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August 1914 by Aleksandr Solzhenitsyn - Best Translation of an Epic Work

August 1914 by Aleksandr Solzhenitsyn - Best Translation of an Epic Work

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Published by: gerryq251 on Apr 12, 2011
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August 1914 by Aleksandr Solzhenitsyn

August 1914 - A Tragicomedy

In his monumental narrative of the outbreak of the First World War and the ill-fated Russian offensive into East Prussia, Solzhenitsyn has written what Nina Krushcheva, in The Nation, calls a dramatically new interpretation of Russian history. The assassination of tsarist prime minister Pyotr Stolypin, a crucial event in the years leading up to the Revolution of 1917, is reconstructed from the alienating viewpoints of historical witnesses. The sole voice of reason among the advisers to Tsar Nikolai II, Stolypin died at the hands of the anarchist Mordko Bogrov, and with him perished Russias last hope for reform. Translated by H.T. Willetts.

August 1914 is the first volume of Solzhenitsyns epic, The Red Wheel; the second is November 1916. Each of the subsequent volumes will concentrate on another critical moment or knot, in the history of the Revolution. Translated by H.T. Willetts.

Features: * ISBN13: 9780374519995 * Condition: USED - VERY GOOD * Notes: * Click here to view our Condition Guide and Shi pping Prices This is not an easy book to read--but it's one of the greatest novels I've ever read. Readers who are familiar with the works of other Russian authors (e.g., Dostoyevsky, Tolstoy, etc.) will probably more readily appreciate "August 1914" than those who are picking up a Russian novel for the first time. Indeed, I found this novel reminiscent of Tolstoy's "War and Peace." Just as Tolstoy painted a masterful picture of Russian life during the Napoleonic Wars, so Solzhenitsyn paints an unsurpas sed picture of Russia on the eve of the Great War 100 years later. Of course, Solzhenitsyn is far less concerned with faith and religion than Tolstoy was-political philosophy is more in Solzhenitsyn's focus. "August 1914" almost seems to be an appeal by Solzhenitsyn across the years to countrymen long dead, to warn them of the disastrous war and revolution about to overtake them largely because of their own folly. Solzhenitsyn's antipathy for the subsequent Soviet regime is well known. His mockery (in "August 1914") of the revolutionary "intelligentsia" on the Left--for their eagerness to destroy without having an understanding of how to build--is none too subtle, although he does not deny the revolutionaries their opportunity to argue their point of view in the novel. (Ironically, many on the Left were among the earliest victims of the Bolshevik monster they did so much to unleash.) The autocrats and reactionaries on the Right do not escape his scorn either. The unwillingness (or inability) of the Tsar and his ilk to face the realities of a changing world must of course also be held responsible for the cataclysm about to engulf Russia. But we see Tsar Nicholas II as more than just an empty-headed martinet--instead he comes across (in the latter part of the book) as a well-meaning but indecisive man, who cared deeply for Russia and her people...yet had no idea how to govern as an effective monarch (much less an enlightened one). In the course of the novel we meet the one man who might have saved Russia--now largely forgotten--Pyotr Stolypin, Prime Minister of Russia from 1906 to 1911 (and arguably the greatest statesman Russia ever produced). Despised on the Left for his heavy-handed (but effective) tactics against revolutionary groups, and derided on the Right for his never completed program of reforms designed to move Russia progressively into modernity (politically and economically), Stolypin was mourned by few on either side when he was assassinated and killed, a victim of the apathy of a clumsy bureacracy and one misguided terrorist. Solzhenitsyn probably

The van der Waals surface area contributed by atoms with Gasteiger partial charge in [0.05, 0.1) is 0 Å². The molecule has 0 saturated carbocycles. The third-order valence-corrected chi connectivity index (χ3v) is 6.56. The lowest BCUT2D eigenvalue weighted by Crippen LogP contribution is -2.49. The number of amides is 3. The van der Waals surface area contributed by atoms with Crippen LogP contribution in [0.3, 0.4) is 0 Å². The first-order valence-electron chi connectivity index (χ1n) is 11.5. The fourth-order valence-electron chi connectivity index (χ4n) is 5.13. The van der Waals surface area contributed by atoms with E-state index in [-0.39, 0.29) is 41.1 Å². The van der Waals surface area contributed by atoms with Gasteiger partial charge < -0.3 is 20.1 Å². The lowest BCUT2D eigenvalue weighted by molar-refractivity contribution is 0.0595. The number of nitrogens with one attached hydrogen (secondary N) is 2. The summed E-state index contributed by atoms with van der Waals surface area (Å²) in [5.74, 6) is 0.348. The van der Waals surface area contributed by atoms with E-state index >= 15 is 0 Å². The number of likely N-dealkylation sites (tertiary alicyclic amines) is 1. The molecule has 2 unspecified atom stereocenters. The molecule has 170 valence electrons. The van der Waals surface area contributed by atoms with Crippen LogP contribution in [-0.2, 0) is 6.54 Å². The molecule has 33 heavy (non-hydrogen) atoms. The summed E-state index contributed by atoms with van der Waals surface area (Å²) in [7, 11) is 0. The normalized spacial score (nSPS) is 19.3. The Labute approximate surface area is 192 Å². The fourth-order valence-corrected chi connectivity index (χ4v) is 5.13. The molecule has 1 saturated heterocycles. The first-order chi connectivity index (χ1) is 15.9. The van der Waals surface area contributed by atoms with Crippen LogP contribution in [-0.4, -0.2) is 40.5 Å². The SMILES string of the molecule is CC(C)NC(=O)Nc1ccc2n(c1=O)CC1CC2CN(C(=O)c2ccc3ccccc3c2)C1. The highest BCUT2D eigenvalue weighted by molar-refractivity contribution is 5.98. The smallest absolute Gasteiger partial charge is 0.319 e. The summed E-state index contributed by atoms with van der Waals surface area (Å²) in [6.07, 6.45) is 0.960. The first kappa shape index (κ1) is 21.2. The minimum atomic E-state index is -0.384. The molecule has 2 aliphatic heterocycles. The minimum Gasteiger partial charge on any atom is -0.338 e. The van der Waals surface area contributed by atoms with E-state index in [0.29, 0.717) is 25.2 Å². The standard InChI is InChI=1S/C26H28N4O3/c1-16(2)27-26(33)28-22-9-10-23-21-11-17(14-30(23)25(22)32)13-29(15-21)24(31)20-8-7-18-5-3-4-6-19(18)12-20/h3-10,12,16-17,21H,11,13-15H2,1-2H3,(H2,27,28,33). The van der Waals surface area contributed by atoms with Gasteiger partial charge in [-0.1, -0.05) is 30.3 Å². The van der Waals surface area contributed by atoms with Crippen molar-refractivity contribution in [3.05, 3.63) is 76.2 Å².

does more to mark Stolypin's proper place in history than any other work I've yet seen in English. The heart of the novelist is clearly broken over what might have been for Russia. It must be said that "August 1914" is a lot more than simply a vehicle for reviewing the political torment of Russia in the late 19th and early 20th century. Solzhenitsyn also gives us an amazingly vivid portrayal of the action and confusion of the 1914 Battle of Tannenberg in the opening month of World War I. I'm not sure any other author, writing without the benefit of actual experience in the conflict that is his subject, has ever produced a more realistic "you are there" feel to his narrative of terrifying battle and mundane army life. Note that there is a map at the back of the book for helping to keep track of placenames. Also be forewarned that characters will disappear for very long stretches and then re-appear without warning. This is not atypical of long Russian novels--which, at 896 pages, "August 1914" certainly is. Yet if you are at all intersted in Russian history--and would like to read an "insider's" novelization of how "modern" Russia came to be--then I think you will find this book worth the time. Now, on to "November 1916"...!

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